God, Self, and Death: The Shape of Religious Transformation in the Second Temple Period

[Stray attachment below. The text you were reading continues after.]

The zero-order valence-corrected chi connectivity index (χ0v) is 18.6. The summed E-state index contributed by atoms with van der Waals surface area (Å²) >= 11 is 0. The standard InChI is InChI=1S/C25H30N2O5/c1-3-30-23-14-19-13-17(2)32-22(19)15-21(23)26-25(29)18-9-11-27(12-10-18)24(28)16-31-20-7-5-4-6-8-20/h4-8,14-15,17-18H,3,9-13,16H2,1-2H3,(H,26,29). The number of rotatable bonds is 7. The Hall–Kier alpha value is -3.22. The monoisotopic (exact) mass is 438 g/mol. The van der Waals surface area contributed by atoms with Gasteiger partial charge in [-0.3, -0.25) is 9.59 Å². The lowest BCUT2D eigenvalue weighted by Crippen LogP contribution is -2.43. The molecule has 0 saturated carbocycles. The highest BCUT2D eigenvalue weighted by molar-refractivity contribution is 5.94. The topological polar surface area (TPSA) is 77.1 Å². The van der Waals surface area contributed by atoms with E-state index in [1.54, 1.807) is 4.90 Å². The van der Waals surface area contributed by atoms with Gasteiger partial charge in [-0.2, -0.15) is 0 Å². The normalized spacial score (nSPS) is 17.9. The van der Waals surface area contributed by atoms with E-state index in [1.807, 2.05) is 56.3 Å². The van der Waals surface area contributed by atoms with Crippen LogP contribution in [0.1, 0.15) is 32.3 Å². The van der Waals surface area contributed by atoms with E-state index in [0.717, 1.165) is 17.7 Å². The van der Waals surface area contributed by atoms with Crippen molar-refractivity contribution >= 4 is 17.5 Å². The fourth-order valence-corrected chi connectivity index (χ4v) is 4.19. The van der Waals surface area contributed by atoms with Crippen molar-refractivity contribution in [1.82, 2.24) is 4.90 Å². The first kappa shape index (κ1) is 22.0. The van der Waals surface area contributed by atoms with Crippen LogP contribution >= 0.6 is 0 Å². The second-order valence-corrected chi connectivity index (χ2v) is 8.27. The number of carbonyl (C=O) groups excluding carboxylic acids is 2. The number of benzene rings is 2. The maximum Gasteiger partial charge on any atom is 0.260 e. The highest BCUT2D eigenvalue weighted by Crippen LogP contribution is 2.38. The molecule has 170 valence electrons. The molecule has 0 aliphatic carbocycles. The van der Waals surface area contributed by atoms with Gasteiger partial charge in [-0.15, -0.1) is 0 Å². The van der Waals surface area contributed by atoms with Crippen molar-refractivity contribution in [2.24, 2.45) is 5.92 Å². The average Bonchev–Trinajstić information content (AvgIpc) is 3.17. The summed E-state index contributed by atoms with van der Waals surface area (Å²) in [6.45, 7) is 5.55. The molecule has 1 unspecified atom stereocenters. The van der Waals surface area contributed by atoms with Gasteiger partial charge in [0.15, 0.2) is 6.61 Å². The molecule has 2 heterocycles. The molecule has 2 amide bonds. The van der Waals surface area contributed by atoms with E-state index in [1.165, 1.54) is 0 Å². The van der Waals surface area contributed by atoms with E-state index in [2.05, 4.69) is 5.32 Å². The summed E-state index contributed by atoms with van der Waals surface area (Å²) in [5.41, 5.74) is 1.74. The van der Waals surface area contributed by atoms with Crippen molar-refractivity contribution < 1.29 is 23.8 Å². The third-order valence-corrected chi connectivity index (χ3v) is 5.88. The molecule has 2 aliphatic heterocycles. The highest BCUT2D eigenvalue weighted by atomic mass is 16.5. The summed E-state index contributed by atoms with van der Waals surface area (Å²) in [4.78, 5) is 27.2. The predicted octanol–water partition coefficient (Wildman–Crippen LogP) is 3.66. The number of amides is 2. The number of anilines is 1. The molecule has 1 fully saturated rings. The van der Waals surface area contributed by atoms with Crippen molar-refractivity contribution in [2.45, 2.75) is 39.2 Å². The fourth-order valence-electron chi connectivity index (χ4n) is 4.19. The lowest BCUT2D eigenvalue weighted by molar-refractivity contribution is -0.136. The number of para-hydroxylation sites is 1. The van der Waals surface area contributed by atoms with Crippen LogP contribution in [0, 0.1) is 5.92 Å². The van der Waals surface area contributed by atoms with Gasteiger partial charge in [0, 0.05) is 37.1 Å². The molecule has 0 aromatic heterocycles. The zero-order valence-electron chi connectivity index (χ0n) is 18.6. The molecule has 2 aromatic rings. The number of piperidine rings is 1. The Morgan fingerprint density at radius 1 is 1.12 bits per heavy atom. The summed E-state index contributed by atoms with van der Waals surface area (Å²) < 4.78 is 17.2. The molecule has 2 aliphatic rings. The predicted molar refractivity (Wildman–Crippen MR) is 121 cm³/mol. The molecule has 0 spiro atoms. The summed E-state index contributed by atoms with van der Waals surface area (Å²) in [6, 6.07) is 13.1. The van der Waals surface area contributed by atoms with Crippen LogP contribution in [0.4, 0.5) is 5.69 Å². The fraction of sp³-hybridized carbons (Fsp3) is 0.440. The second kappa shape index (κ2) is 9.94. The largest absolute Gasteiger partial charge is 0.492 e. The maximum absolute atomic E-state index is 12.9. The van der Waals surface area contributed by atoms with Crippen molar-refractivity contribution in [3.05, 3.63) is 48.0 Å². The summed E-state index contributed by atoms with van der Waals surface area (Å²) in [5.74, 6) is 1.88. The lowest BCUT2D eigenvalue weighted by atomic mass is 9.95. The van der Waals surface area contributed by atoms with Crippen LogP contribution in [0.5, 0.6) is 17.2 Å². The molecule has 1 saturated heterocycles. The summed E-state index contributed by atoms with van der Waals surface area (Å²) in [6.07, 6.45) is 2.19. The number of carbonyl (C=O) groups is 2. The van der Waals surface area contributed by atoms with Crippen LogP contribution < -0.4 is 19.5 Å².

This volume considers the emerging Jewish interest in an afterlife during the second temple period in relation to developing views of the deity and the self. In some circles God is understood as increasingly distant from the human sphere, and so justice must occur in another world or after death; at the same time, more autonomous constructions of the self in response to community breakdown suggest that reward and punishment come not only collectively, but also on the individual level in a post-mortem realm. The book traces the interconnections between these themes in Job and Ecclesiastes, Ben Sira and Daniel, then Wisdom of Solomon and 4 Ezra, crossing genre boundaries in an attempt to offer a more encompassing historical investigation.
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